I'm filling out my taxes this evening. I'm trying out TaxCut this year because TurboTax installs hidden spyware on users' computers without asking, and doesn't fully uninstall itself (ie, doesn't install the spyware) even though it claims to do so. Hey, it just goes to show you that even the most popular player in a market needs to watch out for PR backlash if they ever make a stupid move.
When registering TaxCut, it asked what magazine subscriptions I had. It listed only 8 options, but one of them was the Weekly World News. Hey, right on!
I have the habit of hitting control or shift keys repetitively while thinking about what to type. Something in WinXP thinks I want to turn on "sticky keys" each time I do this, and it makes a cute little bwip noise asking if I really want to turn sticky keys on. If it wasn't for the cute noise I'd get angry by its questioning me each time.
I'm trying to buy an oscilloscope on eBay. Why do people insist on stupid bid-at-the-last-second strategies? Read the theory papers -- the optimal auction is one in which you proxy bid your estimated value for the item and then go to sleep. If it goes above that value, don't rebid -- you already bid your best price, remember? Especially don't bid at the last second. That does make me angry. Worse, it only furthers the problem -- that means I will bid at the last minute for the next auction I care about. And so we go into the cycle. Heh, if I wanted to pay someone 1% of my bid, the Auction Sniper will automatically put in my proxy bid at the last second. Ugh! Evil! *sigh* I can understand these games for stupid toys and junk on eBay, but we're talking about test equipment. You don't just buy that on a whim! Think carefully, bid early, and don't bid at the last second, people! Yeesh. </rant>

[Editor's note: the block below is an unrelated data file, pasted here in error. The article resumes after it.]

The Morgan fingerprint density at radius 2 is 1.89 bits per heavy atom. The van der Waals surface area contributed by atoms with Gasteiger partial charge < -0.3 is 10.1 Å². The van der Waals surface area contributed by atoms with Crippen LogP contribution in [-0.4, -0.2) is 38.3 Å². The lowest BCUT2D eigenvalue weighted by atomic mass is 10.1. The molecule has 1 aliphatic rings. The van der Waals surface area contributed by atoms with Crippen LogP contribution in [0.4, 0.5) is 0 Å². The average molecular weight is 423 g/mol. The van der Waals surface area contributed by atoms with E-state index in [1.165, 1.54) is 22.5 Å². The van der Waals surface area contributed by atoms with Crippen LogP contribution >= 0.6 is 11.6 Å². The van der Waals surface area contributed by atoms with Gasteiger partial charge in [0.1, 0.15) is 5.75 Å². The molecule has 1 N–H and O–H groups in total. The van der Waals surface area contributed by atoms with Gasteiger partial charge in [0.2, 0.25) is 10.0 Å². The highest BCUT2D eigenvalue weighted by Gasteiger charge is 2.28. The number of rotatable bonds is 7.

I had half of a frozen (and subsequently heated) lasagna (from Costco). It wasn't too bad; anything with 3 kinds of cheese and a meat sauce will make me happy. It wasn't particularly exciting, though, either. I won't go so far as to say I could make a better one myself, but perhaps one day I'll try. Maybe I'll invite someone over to help cook and (more importantly) eat it if I do. Lasagna doesn't scale down to only one serving very well.
I played three (count 'em, three) games of Puerto Rico yesterday. I think I'm finally getting tired of that game. I mean, it's fun to play still, but I've tried out most of the obvious strategies. I'm ready to binge on something else for a while. I also played Funkenschlag (it's German; forgive my doubtless misspelling). You're an energy baron and you're building a power grid to light up cities on the map (hex grid world). You have to bid against other players for power plants and buy resources to run them (the power plants) on the open market. Wires also cost money, depending if you build them through plans, mountains, or under three kinds/depths of water. You win if you light up the most cities all at once at the end of the game. It's about the same complexity as Iron Dragon (in geek: both games' rules have the same entropy -- oh, my, did I really say that?). I'd play it again. Sooner than playing Puerto Rico again.